Ervin, Samuel James, Jr.
Ervin, Samuel James, Jr.
Samuel J. Ervin Jr. had a long career in law and politics including twenty years in the U.S. Senate. He is most famous, however, for presiding over the Senate Select Committee on Presidential Campaign Activities, popularly known as the Watergate Committee.
"There is nothing in the Constitution that authorizes or makes it the official duty of a president to have anything to do with criminal activities."
—Samuel J. Ervin Jr.
Ervin was born September 27, 1896, in Morganton, North Carolina. He received an A.B. from the University of North Carolina in 1917 and served as an infantryman in France during World War I. When he returned from France, he went to Harvard Law School where he received an LL.B. in 1922.
After law school, Ervin returned to North Carolina where for the next thirty years he practiced law, ventured into politics, and served as a county and state judge. Ervin's political career began in 1923 when he was elected to the North Carolina General Assembly; he served two more terms in the legislature in 1925 and 1931. His most notable achievement in the legislature came in 1925 when he helped defeat a bill that would have prohibited the teaching of the theory of evolution in North Carolina public schools.
From 1935 until 1937, Ervin served as a judge in the Burke County Criminal Court and, from 1937 until 1943, in the Superior Court. He resigned the latter post to return to his law practice. In 1946–47 he served part of a term in the U.S. House of Representatives, completing the term of his brother who had died after being elected to office. Ervin chose not to run for reelection when the term was over and returned to North Carolina. In 1948 he became a judge on the North Carolina Supreme Court, a position that he held until 1954.
In 1954 the governor of North Carolina appointed Ervin to complete the term of a U.S. senator who had died. Ervin continued to be elected to the Senate until his retirement in 1974.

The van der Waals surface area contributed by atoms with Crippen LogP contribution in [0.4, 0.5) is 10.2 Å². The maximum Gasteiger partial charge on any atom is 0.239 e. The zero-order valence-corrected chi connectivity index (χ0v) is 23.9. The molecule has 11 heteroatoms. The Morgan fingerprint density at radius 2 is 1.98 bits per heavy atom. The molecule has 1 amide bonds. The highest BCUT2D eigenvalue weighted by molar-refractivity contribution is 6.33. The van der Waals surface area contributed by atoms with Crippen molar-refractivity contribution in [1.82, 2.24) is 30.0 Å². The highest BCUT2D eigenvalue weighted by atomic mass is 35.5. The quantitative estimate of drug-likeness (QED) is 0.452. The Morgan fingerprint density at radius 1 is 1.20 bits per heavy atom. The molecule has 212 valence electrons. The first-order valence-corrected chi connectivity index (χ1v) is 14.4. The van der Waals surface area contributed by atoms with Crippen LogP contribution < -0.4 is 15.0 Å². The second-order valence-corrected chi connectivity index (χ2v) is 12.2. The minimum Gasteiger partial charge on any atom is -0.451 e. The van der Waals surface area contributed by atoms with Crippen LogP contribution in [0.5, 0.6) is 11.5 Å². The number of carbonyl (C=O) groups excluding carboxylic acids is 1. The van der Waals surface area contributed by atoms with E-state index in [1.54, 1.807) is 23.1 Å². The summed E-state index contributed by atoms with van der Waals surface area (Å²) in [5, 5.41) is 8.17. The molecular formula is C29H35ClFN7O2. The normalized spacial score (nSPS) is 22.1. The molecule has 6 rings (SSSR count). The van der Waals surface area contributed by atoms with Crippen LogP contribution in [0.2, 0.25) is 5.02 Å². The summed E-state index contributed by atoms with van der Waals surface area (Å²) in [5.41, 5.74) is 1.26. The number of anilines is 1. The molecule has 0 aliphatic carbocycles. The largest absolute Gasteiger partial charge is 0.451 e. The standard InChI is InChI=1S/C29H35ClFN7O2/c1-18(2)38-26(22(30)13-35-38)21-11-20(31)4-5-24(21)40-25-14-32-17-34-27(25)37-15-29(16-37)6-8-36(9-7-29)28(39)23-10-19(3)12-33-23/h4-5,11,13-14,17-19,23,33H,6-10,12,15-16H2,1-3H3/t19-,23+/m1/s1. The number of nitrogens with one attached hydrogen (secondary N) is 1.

As a senator, Ervin fought against measures that he believed would endanger individual liberty. This led him to oppose most Civil Rights legislation—which he believed would confer freedom on some at the expense of others—as well as to be instrumental in stopping a proposed constitutional amendment that would have permitted prayer in the public schools. For the same reason, he opposed a government proposal to maintain computerized files on persons who participated in political protests. Such records, said Ervin, raised the specter of a police state. On social issues, he usually voted with the more conservative members of the Senate. He opposed the Equal Rights Amendment, and, as a member of the Senate Armed Services Committee, he supported U.S. involvement in Vietnam.
Ervin was widely respected in the Senate for his knowledge of the Constitution, which he described as one of the greatest works in the English language and said should be taken like mountain whiskey—undiluted and untaxed. Nonetheless, he might not have become a national figure had it not been for his role in the Senate Watergate hearings in 1973. As Ervin presided over the nationally televised hearings, he became familiar to millions of viewers.
Known among his fellow senators for his wit and erudition, Ervin liked to describe himself as "just an ol' country lawyer." He published several books including The Whole Truth: The Watergate Conspiracy (1980); Humor of a Country Lawyer (1983); and an autobiography titled Preserving the Constitution (1984). Ervin died April 23, 1985, in Winston-Salem, North Carolina.